As humans we cannot help but to live by certain moral codes. Losing them would mean chaos. Arjuna’s problem is the struggle between right and wrong: on one hand there is what he has to do (fight), and on the other the urge to surrender to his emotions. We can say that the Bhagavad-Gîtâ begins with Arjuna surrendering to his own doubts and doing it out of weakness, crushed under the weight of his emotions. In the following chapter Krishna tries to convince Arjuna that it is wrong to back down from his duty based on false sentimentality. He uses all the arguments he can muster to convince Arjuna that it is shameful to act in this manner: “If thou doest not this lawful battle, then thou wilt fail thy duty and glory and will incur sin.” (BG 2.33)
Krishna assumes different roles throughout the poem: at the beginning he is the driver of Arjuna’s chariot so he is there as his servant. Then he speaks to him as a friend. Later he becomes his teacher, instructing Arjuna through reasoning and logic on the necessity to fight. Eventually he reveals himself as Godhead and continues to instruct Arjuna in this capacity. At last, when Arjuna has heard enough to collect himself and go to war, Krishna becomes a charioteer again and the war can begin.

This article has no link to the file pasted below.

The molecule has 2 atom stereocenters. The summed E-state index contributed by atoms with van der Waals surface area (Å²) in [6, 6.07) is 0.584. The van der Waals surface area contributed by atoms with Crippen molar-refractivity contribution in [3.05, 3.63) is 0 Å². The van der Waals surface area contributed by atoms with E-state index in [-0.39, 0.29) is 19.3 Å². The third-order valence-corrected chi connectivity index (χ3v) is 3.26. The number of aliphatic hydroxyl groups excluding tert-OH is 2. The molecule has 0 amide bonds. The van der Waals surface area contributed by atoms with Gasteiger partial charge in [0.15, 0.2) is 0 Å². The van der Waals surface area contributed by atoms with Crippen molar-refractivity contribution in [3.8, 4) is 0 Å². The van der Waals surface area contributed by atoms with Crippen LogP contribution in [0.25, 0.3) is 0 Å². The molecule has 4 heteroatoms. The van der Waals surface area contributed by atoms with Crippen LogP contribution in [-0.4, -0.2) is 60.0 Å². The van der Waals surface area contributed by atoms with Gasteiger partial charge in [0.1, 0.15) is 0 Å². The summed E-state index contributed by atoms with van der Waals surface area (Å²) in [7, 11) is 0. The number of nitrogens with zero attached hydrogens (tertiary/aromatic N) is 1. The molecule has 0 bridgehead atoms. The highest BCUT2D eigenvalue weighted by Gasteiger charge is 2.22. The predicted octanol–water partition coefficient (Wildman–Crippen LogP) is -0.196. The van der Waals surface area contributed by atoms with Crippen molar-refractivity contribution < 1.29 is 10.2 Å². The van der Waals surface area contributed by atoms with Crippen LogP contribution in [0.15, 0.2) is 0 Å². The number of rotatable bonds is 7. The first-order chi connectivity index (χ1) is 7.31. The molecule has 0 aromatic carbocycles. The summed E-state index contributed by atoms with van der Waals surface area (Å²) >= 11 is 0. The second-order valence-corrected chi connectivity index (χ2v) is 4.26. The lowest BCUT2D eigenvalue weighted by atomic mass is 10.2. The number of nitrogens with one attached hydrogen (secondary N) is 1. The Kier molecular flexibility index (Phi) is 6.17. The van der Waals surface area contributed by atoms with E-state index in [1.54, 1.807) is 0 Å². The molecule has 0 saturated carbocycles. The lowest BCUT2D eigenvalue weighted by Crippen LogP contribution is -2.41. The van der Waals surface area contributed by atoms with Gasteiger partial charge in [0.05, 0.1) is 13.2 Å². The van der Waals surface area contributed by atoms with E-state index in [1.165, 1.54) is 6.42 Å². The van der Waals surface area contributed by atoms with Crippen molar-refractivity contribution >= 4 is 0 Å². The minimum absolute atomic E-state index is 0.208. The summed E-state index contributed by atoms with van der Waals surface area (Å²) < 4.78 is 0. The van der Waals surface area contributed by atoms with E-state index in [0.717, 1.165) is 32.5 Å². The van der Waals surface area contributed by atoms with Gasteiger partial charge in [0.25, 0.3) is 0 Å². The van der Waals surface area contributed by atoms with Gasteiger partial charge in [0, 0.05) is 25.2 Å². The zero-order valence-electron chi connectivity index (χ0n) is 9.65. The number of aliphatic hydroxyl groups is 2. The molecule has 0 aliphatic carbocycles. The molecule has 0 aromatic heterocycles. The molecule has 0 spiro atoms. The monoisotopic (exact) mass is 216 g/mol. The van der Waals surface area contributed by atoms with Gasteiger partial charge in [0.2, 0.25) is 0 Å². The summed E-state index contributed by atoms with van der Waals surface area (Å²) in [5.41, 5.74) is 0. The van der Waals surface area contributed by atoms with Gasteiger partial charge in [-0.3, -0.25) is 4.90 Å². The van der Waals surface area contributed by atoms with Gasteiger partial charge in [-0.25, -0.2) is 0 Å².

As the dialog unfolds we see that Arjuna needs to surrender his Self to Krishna before he can see the Absolute truth. This happens gradually and it is only when Arjuna is able to “see” Krishna’s godly form that he finally sees everything clearly. But that is not the end of it. Once he “knows” God, Arjuna cannot float indefinitely on a cloud of bliss. Where does he go from there? Back to the reality at hand to perform his duty, which is to enter the fight. So Arjuna completes a full circle: at the end of the poem he surrenders again, but this time to the Supreme Spirit, and this makes him ready to fight. Here is what Krishna says: “Surrendering in thoughts all actions to Me, regarding Me as the Supreme and resorting to steadfastness in understanding, do thou fix thy thought constantly on Me.” (BG 18.57). Once again it is clear that renunciation is not separate from action.
Unlike Arjuna we may not all experience God (or even believe in God for that matter), but as yoga practitioners our practice provides frequent opportunities to remember this dual concept. A high level of detachment makes it possible to surrender and in yoga we learn that action and detachment are equally important: abhyâsa and vairâgya (practice and detachment) in chapter I of the Yoga-Sûtra (I.12) are closely linked and work hand in hand. This is illustrated by the dual quality sthira-sukha further along (YS II.46): firmness (sthira) stands for everything we actively do in the practice of postures, and comfort (sukha) stands for what we let go in order to be at ease. Another pair of opposites comes to mind: prayatna-shaitilya, (YS II.47) is the right dose of effort combined with the release of tensions. These pairs of opposites are not pushing each other away but reinforce each other, as two magnets would.